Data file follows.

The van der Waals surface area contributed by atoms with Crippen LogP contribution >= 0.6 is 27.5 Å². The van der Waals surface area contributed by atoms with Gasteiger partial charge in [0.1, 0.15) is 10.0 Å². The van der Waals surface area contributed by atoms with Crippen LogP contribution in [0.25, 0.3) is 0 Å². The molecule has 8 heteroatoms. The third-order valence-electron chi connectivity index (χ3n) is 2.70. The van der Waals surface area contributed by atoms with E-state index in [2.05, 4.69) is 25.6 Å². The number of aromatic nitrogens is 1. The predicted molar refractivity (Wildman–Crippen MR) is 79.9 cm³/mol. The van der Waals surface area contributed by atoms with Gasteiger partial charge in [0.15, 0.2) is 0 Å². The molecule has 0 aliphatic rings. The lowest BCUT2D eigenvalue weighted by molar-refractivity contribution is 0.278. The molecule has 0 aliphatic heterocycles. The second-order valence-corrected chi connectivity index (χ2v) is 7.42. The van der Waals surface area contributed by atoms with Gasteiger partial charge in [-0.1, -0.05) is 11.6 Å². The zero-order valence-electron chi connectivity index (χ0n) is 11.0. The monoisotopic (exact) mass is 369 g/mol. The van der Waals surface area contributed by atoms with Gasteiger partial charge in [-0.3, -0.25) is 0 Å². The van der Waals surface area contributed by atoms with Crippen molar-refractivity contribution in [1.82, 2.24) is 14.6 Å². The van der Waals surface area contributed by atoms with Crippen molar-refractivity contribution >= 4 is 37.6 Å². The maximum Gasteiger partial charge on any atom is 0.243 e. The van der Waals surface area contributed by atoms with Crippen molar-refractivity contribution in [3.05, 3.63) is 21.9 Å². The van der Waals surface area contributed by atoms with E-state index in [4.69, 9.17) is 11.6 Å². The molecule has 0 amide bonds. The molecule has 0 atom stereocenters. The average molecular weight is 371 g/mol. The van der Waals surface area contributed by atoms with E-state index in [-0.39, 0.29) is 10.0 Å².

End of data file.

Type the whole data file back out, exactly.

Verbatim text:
The van der Waals surface area contributed by atoms with Crippen LogP contribution >= 0.6 is 27.5 Å². The van der Waals surface area contributed by atoms with Gasteiger partial charge in [0.1, 0.15) is 10.0 Å². The van der Waals surface area contributed by atoms with Crippen LogP contribution in [0.25, 0.3) is 0 Å². The molecule has 8 heteroatoms. The third-order valence-electron chi connectivity index (χ3n) is 2.70. The van der Waals surface area contributed by atoms with E-state index in [2.05, 4.69) is 25.6 Å². The number of aromatic nitrogens is 1. The predicted molar refractivity (Wildman–Crippen MR) is 79.9 cm³/mol. The van der Waals surface area contributed by atoms with Gasteiger partial charge in [0.15, 0.2) is 0 Å². The molecule has 0 aliphatic rings. The lowest BCUT2D eigenvalue weighted by molar-refractivity contribution is 0.278. The molecule has 0 aliphatic heterocycles. The second-order valence-corrected chi connectivity index (χ2v) is 7.42. The van der Waals surface area contributed by atoms with Gasteiger partial charge in [-0.1, -0.05) is 11.6 Å². The zero-order valence-electron chi connectivity index (χ0n) is 11.0. The monoisotopic (exact) mass is 369 g/mol. The van der Waals surface area contributed by atoms with Gasteiger partial charge in [-0.3, -0.25) is 0 Å². The van der Waals surface area contributed by atoms with Crippen molar-refractivity contribution in [1.82, 2.24) is 14.6 Å². The van der Waals surface area contributed by atoms with Crippen molar-refractivity contribution >= 4 is 37.6 Å². The maximum Gasteiger partial charge on any atom is 0.243 e. The van der Waals surface area contributed by atoms with Crippen molar-refractivity contribution in [3.05, 3.63) is 21.9 Å². The van der Waals surface area contributed by atoms with E-state index in [4.69, 9.17) is 11.6 Å². The molecule has 0 amide bonds. The molecule has 0 atom stereocenters. The average molecular weight is 371 g/mol. The van der Waals surface area contributed by atoms with E-state index in [-0.39, 0.29) is 10.0 Å².